Covid 19 Infection led to ketoacidosis in diabetes patient: case report
People with diabetes are among those high risk categories that can have serious illness if they get infected with Covid 19 virus. The most challenging complication of diabetes is diabetic ketoacidosis.But data on diabetic ketoacidosis (DKA) in Covid-19 infection is scarce.
Researchers have reported a case of a patient newly diagnosed with diabetes who experienced diabetic ketoacidosis (DKA) due to COVID-19 infection. The case has been published in the journal Diabetes Research and Clinical Practice.
According to the history a 37 year-old, previously healthy man presented with 1 week history of fever, vomiting, polydipsia and polyuria.
On admission, his temperature was 38.5 °C. He was haemodynamically stable but mildly tachycardic. He did not display Kussmaul's breathing and did not require supplemental oxygen. His body mass index was 22.6 kg/m2 with no evidence of insulin resistance.
Given positive contact history, he was tested and confirmed to be infected with severe acute respiratory syndrome coronavirus 2 (SARS-CoV-2). Laboratory investigations were significant for hyperglycemia, high anion gap metabolic acidosis and ketonemia, confirming the diagnosis of DKA.
He received 6 L of intravenous fluids and intravenous insulin infusion in the first 24 h. Serum electrolytes were closely monitored. DKA resolved the following day and he was transitioned to subcutaneous insulin therapy.
DKA occurs as a result of insulin deficiency and increased counterregulatory responses, which favour the production of ketones. The interactions between SARS-CoV-2 and the renin-angiotensin-aldosterone system (RAAS) might provide another mechanism in the pathophysiology of DKA.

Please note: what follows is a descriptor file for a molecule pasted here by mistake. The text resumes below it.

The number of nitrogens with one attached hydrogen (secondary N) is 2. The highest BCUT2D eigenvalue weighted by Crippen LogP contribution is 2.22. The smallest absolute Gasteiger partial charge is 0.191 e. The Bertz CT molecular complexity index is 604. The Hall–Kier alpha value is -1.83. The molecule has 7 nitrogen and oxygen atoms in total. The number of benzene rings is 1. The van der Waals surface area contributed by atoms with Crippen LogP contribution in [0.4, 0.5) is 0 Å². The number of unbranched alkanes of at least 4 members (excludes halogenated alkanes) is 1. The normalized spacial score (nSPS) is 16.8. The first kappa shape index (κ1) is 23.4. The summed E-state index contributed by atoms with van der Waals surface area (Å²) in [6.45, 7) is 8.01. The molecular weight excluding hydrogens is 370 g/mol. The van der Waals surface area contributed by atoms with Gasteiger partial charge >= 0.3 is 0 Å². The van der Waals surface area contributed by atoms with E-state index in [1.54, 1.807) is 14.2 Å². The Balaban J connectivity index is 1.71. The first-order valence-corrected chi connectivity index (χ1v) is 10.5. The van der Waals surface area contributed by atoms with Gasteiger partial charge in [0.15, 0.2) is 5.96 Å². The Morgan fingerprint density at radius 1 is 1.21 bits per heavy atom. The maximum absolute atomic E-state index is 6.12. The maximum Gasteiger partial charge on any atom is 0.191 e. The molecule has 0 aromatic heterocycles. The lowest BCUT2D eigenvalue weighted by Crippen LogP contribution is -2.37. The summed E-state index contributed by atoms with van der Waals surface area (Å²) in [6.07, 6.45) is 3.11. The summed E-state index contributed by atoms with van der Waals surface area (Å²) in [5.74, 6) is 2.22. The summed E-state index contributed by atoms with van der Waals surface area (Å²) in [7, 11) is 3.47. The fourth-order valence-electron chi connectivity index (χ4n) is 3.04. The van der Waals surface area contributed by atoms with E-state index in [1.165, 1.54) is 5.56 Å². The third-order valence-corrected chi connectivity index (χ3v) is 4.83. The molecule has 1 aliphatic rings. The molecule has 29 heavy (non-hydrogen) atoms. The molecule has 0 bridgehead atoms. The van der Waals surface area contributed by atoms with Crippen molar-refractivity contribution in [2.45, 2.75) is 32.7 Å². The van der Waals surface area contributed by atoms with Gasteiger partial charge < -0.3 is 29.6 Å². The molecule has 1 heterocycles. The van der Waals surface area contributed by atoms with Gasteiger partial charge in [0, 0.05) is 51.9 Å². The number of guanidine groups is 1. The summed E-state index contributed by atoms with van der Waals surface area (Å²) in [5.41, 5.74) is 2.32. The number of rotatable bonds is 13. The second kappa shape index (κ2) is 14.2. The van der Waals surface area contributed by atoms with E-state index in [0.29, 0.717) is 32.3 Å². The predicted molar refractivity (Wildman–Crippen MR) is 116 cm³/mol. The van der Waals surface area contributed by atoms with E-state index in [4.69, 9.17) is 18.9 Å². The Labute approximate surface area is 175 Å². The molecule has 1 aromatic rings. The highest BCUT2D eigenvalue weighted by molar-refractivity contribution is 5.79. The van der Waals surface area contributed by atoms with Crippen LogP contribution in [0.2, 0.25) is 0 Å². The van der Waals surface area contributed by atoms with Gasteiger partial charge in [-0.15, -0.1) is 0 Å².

Angiotensin-converting enzyme 2 (ACE2), a key enzyme in the RAAS, catalyzes the conversion of angiotensin II to angiotensin (1–7) . ACE2 is highly expressed in the lungs, pancreas and serves as the entry point for SARS-CoV-2. After endocytosis of the virus complex, ACE2 expression is downregulated . There are 2 implications of these interactions. Firstly, entry of SARS-CoV-2 into pancreatic islet cells may directly aggravate beta cell injury . Secondly, downregulation of ACE2 after viral entry can lead to unopposed angiotensin II, which may impede insulin secretion. These 2 factors might have contributed to the acute worsening of pancreatic beta cell function and precipitated DKA in this patient.
In addition, the relationship between SARS-CoV-2 and the RAAS can complicate DKA management. Excessive fluid resuscitation may potentiate acute respiratory distress syndrome as angiotensin II increases pulmonary vascular permeability and worsens damage to lung parenchyma . Furthermore, angiotensin II stimulates aldosterone secretion, potentiating the risk of hypokalemia, which may necessitate more potassium supplementation in order to continue intravenous insulin to suppress ketogenesis.
The authors suggest that the interaction between the SARS-CoV-2 virus and the renin-angiotensin-aldosterone system might offer insight into the pathophysiology of DKA in these patients.
In conclusion, it is possible that SARS-CoV-2 may aggravate pancreatic beta cell function and precipitate DKA. Further studies will help delineate the pathophysiology. We also highlight the pertinent clinical considerations in the concurrent management of two life-threatening conditions – DKA and Covid-19.
For further reference log on to:DOI:https://doi.org/10.1016/j.diabres.2020